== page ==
The Greens have urged Labour not to risk losing millions of pounds of external funding for a major project in the heart of Brighton.
The party warned that Brighton’s reputation as “can do” city was also in jeopardy if Labour scuppered the Valley Gardens scheme.
Councillor Pete West, who chaired the Brighton and Hove City Council Environment, Transport and Sustainability Committee until the local elections last week, spoke out today (Monday 11 May).
Councillor Pete West, who held his seat in St Peter’s and North Laine ward, said: “We successfully secured £14 million of external funds, from the Local Enterprise Partnership, to deliver this important project which has involved over two years of development and design work, been agreed at numerous committee meetings and is almost ready to go ahead.
“Our business case for the scheme was applauded as ‘robust and fit for purpose’ while offering ‘very high value for money’, promising an estimated £40 million worth of benefits over 20 years.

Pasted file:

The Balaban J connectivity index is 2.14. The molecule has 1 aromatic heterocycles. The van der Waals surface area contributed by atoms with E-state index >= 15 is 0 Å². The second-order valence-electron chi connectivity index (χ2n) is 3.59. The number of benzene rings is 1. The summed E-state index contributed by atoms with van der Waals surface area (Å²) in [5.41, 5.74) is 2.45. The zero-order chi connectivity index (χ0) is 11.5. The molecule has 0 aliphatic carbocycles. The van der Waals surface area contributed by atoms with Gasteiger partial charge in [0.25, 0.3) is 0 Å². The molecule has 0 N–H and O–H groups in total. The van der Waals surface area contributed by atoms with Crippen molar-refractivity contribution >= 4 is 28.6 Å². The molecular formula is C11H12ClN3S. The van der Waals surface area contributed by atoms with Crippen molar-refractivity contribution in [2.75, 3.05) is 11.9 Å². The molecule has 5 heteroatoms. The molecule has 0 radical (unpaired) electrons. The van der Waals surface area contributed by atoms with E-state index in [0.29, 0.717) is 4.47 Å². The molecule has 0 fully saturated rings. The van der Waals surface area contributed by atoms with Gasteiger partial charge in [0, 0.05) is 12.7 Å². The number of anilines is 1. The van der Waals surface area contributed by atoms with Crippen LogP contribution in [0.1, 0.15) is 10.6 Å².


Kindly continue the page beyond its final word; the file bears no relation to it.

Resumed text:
“This includes benefits from improved health, shorter journey times, less pollution, better business links, improved retail frontages, new housing and offices, training and tourism.
“Labour’s proposal to scupper this would not only mean the loss of this opportunity but risk Brighton and Hove’s reputation with funders as a reliable and ‘can-do’ city.
“£8 million is already allocated for the first phases and if the project is delayed or scrapped the money will be reallocated to projects elsewhere in the south east.
“Labour is being hasty and taking a risky and ill-thought position that is not in the interests of this city and I hope they will reconsider.”
His riposte came after Labour leader Councillor Warren Morgan, who heads the largest group on the new council, said that the project should be suspended while a review takes place.
He and his colleagues have concerns about the new road layout being proposed and what would it do for congestion and air pollution levels.
Outline plans have been agreed. Councillor Morgan is expected to receive an early briefing on the subject as the new council prepares for its first meeting on Thursday next week (21 May).
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